There are all sorts of poker tournaments out there, and they are all difficult to win. Pretty much every tourney you enter will involve a great deal of luck if you are to win, even if you are the best all around player at the tables. Unfortunately, there’s no one thing that you can do to instantly give you success in every single tourney you enter. But there are a few things you can do to start improving your end results. Mix these tried strategies in with some real world experience and you will find that your first tournament win won’t be too far off in the future.

The first step is to realize the nature of the majority of tourneys. Once you’re out of chips, you’re done. There’s usually not a re-buy, no second chances. This should change your strategy from a ring game considerably. When you’re just playing in a regular game, you can take risks, because if they don’t pay off, you can just bring more cash to the table. But in a tournament setting, risks become much more foolish. Yes, you can buy into a new tourney down the road–or if you’re playing online poker, probably even later that day. But that doesn’t help you for the tournament you are currently in. You need to approach poker as a long term investment, but you also need to look at the microcosm of the individual tourney, too, or else you will only see success on the very rare occassion. It’s much better to place in the money consistently then bust out in the first couple rounds nine times out of ten.
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Next, you need to proceed with caution. Tournaments are about survival first and foremost. Even if you have one chip left, you still have a chance of winning the tourney. If you have no chips out, you don’t. So you need to be ready to keep your ego in check and back off if there is danger. You need to take risks, but they should be measured risks that you have a very realistic chance of winning. Timing is key, and this requires patience. If you jump at small chances, you will eventually lose. Be patient, wait for the right opportunities. They will arise, and you need to make sure that you have the chips left to take advantage of them. Wait, and they will come to you.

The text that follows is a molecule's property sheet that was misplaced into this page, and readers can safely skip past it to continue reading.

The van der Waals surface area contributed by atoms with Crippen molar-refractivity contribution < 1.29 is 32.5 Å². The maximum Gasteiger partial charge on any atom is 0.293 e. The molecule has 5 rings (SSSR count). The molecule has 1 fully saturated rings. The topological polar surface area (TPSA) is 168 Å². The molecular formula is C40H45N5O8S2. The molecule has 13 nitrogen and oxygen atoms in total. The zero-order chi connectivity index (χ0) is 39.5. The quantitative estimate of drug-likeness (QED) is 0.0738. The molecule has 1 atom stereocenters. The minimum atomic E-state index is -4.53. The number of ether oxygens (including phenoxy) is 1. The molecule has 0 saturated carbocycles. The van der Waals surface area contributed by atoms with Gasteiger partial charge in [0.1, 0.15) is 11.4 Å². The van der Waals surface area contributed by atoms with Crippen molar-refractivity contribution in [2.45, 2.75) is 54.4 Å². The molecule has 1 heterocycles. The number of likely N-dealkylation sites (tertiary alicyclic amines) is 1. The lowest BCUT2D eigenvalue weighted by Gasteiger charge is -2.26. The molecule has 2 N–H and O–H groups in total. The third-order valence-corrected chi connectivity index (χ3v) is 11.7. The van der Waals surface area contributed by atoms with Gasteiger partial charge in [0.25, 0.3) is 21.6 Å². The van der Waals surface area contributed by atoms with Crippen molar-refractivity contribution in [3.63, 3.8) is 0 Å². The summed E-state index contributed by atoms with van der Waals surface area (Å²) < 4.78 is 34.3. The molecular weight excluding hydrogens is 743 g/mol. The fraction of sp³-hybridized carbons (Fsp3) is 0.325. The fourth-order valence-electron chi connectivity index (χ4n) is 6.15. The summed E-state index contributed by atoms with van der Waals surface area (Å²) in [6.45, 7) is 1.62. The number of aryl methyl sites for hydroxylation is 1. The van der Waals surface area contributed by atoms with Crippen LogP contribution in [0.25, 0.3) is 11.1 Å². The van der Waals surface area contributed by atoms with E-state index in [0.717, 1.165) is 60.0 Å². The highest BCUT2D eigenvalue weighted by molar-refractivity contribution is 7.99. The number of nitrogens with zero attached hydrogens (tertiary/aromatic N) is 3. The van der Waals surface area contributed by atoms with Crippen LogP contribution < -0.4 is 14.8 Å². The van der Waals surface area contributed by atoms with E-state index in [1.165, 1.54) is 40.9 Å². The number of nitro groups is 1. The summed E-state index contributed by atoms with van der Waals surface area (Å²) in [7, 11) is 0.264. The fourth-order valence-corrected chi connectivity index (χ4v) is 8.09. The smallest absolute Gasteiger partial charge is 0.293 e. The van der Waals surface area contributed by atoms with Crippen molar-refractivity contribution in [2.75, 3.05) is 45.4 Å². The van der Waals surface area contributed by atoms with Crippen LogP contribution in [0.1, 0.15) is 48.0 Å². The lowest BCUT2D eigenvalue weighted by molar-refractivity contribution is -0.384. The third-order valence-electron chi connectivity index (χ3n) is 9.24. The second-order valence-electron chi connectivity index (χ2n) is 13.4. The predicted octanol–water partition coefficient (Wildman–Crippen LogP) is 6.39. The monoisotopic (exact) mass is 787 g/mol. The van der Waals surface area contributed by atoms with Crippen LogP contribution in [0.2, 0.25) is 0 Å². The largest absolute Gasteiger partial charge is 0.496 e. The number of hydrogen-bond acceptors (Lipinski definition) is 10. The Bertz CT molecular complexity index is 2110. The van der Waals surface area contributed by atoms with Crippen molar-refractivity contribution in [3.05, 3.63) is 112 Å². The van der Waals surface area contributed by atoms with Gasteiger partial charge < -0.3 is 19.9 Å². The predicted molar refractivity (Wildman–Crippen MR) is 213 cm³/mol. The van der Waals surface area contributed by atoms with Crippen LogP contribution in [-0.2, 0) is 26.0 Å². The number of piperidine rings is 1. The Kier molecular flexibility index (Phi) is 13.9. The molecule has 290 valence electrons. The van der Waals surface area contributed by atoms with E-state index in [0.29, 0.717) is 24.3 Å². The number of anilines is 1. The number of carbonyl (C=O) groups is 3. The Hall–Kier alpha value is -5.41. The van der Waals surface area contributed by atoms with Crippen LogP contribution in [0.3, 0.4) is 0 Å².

Finally, you need to be aware of your circumstances. This is a complex topic, partly because poker is such a complex game. However, tournaments are even more complex than ring games because of the constantly changing dynamics. Blinds and antes go up, and fewer players are always involved. But these are good things for you. A lesser player will not change his play as the conditions change, but this is completely incorrect. Big blinds mean that you have more opportunities. While the normal player will play fewer hands and play more conservatively here, you can play a few more hands and steal their blinds away from them. Because the blinds are bigger now, this is very worthwhile.

You also need to look at the number of people, both at your table and left in the overall tournament. Chips become worth much more when there are fewer people, just because they bring you closer to finishing in the money. Again, survival is key, especially as you get deeper in. What may have been a good play in the beginning of the tourney might be awful if you’re right on the bubble. Unless you have an unbeatable hand, you should fold pretty much everything if there is only one person left that won’t finish in the money. It’s better to be guaranteed a payout then to go home empty handed just because you thought you had a decent hand.